Inadequate response to massacre in Iraq

111824198 275x300 Inadequate response to massacre in IraqSuch international condemnation as there has been of the deadly attack this month carried out by Iraqi forces against a camp housing members of the Iranian opposition leaves two pertinent questions unanswered. First, is the attack a crime against humanity under the principles of international law;  and, secondly, have the US authorities turned a deliberate blind eye to a massacre on their watch in Iraq as part of a deal with the Iraqi authorities, or as part of a policy of appeasement?

Undoubtedly, the answer to the first question is yes. Video footage of the incident shows Iraqi forces running over unarmed residents with armoured vehicles and Humvees. Further as stated by the Bar Human Rights Committee: “the Camp residents, all of whom are recognised as Protected Persons under the Fourth Geneva Convention, were shot at indiscriminately”. The United Nations confirmed that at least 26 men and 8 women were killed, while 178 suffered gunshots out of some 300 injured.

The actions of the Iraqi authorities and specifically Nouri Al-Maliki is an international criminal justice offence which demands that the UN, US and EU condemn the attack and define it appropriately as a crime against humanity. Firing at the unarmed residents with live machine gun rounds in these circumstances was clearly a government sanctioned act of war perpetrated against a civilian population and specifically a civilian population which has repeatedly been recognised as protected under the Convention.

The international community must not water down its condemnation of this attack. In July 2009 a similar attack which left 11 residents dead was met with feeble criticism, a response which for all essential purposes has permitted this latest attack to take place.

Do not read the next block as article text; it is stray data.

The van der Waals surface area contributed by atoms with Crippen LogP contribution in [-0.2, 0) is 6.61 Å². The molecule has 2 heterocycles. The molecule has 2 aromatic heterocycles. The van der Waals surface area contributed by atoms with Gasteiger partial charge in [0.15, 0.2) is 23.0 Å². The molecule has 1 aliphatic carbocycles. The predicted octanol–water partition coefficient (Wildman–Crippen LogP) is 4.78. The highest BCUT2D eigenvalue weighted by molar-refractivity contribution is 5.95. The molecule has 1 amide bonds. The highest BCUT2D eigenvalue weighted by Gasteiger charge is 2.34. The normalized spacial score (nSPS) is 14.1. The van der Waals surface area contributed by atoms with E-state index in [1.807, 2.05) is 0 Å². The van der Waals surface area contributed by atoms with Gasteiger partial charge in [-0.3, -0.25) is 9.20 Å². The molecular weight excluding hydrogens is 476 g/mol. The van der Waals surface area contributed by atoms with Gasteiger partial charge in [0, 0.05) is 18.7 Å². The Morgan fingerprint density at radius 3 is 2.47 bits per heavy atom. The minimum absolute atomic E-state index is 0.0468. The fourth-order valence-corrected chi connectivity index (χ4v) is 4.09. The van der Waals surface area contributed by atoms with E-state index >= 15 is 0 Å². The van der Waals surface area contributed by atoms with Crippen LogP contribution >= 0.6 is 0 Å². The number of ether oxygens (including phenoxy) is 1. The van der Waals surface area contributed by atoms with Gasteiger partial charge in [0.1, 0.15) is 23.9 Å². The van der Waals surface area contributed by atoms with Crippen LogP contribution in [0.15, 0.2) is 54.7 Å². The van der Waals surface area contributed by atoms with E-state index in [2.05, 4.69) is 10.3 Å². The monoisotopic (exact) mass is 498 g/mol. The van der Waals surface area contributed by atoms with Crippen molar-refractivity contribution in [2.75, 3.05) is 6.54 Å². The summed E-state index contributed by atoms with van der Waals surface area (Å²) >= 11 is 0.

The actions of Nouri Al-Maliki, who has long made clear his allegiances to Iran’s theocratic leadership, should have surprised few. What is so shocking is the relative silence of the US government. It is hard to believe that they did not know what was about to happen at Ashraf. They did nothing to try to stop it happening. Worst of all, their silence and inaction has made it almost certain that it will happen again. It can be no coincidence that US forces stationed within the Camp withdrew just hours before the Iraqi onslaught began.

Furthermore, top US government official Robert Gates was in Baghdad and met Al-Maliki hours before the attack began, just as he was in Iraq in July 2009 when the other major offensive was conducted against Ashraf by the Iraqi forces. Mr Gates should be brought to account, and tell us what his knowledge was of the recent outrage, and how he proposes to deal with what occurred.

In addition, he should give a truthful account of why US medical aid, which was readily available, was not in Ashraf within minutes of the Iraqi attack, despite requests.

Simply put, the US forces if they so wished and were so ordered to do from their command in Washington and Baghdad could at the flick of a switch airlift all the wounded to the US military hospital situated in the vicinity of the Camp. This now is the minimum that the US authorities must do.

However, such assistance will not suffice in circumstances where the Iraqi authorities have made clear their intention to destroy the Camp and if necessary kill all the residents.